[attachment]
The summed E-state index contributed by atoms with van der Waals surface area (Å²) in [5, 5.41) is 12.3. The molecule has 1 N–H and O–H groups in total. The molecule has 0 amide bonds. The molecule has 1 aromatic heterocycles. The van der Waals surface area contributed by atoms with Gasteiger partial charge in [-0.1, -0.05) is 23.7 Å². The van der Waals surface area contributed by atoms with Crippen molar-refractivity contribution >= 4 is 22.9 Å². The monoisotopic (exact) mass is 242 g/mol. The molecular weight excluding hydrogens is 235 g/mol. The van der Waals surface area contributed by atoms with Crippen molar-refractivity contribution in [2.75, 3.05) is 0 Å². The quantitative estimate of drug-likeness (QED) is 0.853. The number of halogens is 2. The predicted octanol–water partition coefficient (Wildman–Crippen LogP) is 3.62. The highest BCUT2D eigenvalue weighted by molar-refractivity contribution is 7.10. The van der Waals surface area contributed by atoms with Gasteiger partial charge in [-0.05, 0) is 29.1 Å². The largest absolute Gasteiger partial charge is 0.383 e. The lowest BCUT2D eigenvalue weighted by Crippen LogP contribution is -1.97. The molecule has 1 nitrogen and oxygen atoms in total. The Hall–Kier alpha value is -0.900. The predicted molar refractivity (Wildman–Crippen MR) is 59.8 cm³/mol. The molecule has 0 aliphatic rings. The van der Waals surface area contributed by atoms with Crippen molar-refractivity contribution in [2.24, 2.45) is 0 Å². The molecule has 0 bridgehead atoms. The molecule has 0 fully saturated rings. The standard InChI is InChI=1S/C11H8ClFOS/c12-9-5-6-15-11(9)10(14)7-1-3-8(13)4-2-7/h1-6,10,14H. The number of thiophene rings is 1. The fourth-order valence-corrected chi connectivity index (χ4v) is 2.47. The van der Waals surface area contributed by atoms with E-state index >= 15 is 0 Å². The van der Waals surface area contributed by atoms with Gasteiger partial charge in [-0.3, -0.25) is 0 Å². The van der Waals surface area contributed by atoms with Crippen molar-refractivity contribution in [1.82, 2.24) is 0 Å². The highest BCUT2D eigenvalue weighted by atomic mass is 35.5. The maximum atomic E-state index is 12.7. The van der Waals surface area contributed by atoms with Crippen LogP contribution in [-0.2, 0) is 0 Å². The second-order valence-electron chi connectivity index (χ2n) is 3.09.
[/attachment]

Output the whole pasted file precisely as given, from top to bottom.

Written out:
The summed E-state index contributed by atoms with van der Waals surface area (Å²) in [5, 5.41) is 12.3. The molecule has 1 N–H and O–H groups in total. The molecule has 0 amide bonds. The molecule has 1 aromatic heterocycles. The van der Waals surface area contributed by atoms with Gasteiger partial charge in [-0.1, -0.05) is 23.7 Å². The van der Waals surface area contributed by atoms with Crippen molar-refractivity contribution >= 4 is 22.9 Å². The monoisotopic (exact) mass is 242 g/mol. The molecular weight excluding hydrogens is 235 g/mol. The van der Waals surface area contributed by atoms with Crippen molar-refractivity contribution in [2.75, 3.05) is 0 Å². The quantitative estimate of drug-likeness (QED) is 0.853. The number of halogens is 2. The predicted octanol–water partition coefficient (Wildman–Crippen LogP) is 3.62. The highest BCUT2D eigenvalue weighted by molar-refractivity contribution is 7.10. The van der Waals surface area contributed by atoms with Gasteiger partial charge in [-0.05, 0) is 29.1 Å². The largest absolute Gasteiger partial charge is 0.383 e. The lowest BCUT2D eigenvalue weighted by Crippen LogP contribution is -1.97. The molecule has 1 nitrogen and oxygen atoms in total. The Hall–Kier alpha value is -0.900. The predicted molar refractivity (Wildman–Crippen MR) is 59.8 cm³/mol. The molecule has 0 aliphatic rings. The van der Waals surface area contributed by atoms with Crippen molar-refractivity contribution in [2.24, 2.45) is 0 Å². The molecule has 0 bridgehead atoms. The molecule has 0 fully saturated rings. The standard InChI is InChI=1S/C11H8ClFOS/c12-9-5-6-15-11(9)10(14)7-1-3-8(13)4-2-7/h1-6,10,14H. The number of thiophene rings is 1. The fourth-order valence-corrected chi connectivity index (χ4v) is 2.47. The van der Waals surface area contributed by atoms with E-state index >= 15 is 0 Å². The van der Waals surface area contributed by atoms with Gasteiger partial charge in [-0.3, -0.25) is 0 Å². The van der Waals surface area contributed by atoms with Crippen molar-refractivity contribution in [1.82, 2.24) is 0 Å². The highest BCUT2D eigenvalue weighted by atomic mass is 35.5. The maximum atomic E-state index is 12.7. The van der Waals surface area contributed by atoms with Crippen LogP contribution in [-0.2, 0) is 0 Å². The second-order valence-electron chi connectivity index (χ2n) is 3.09.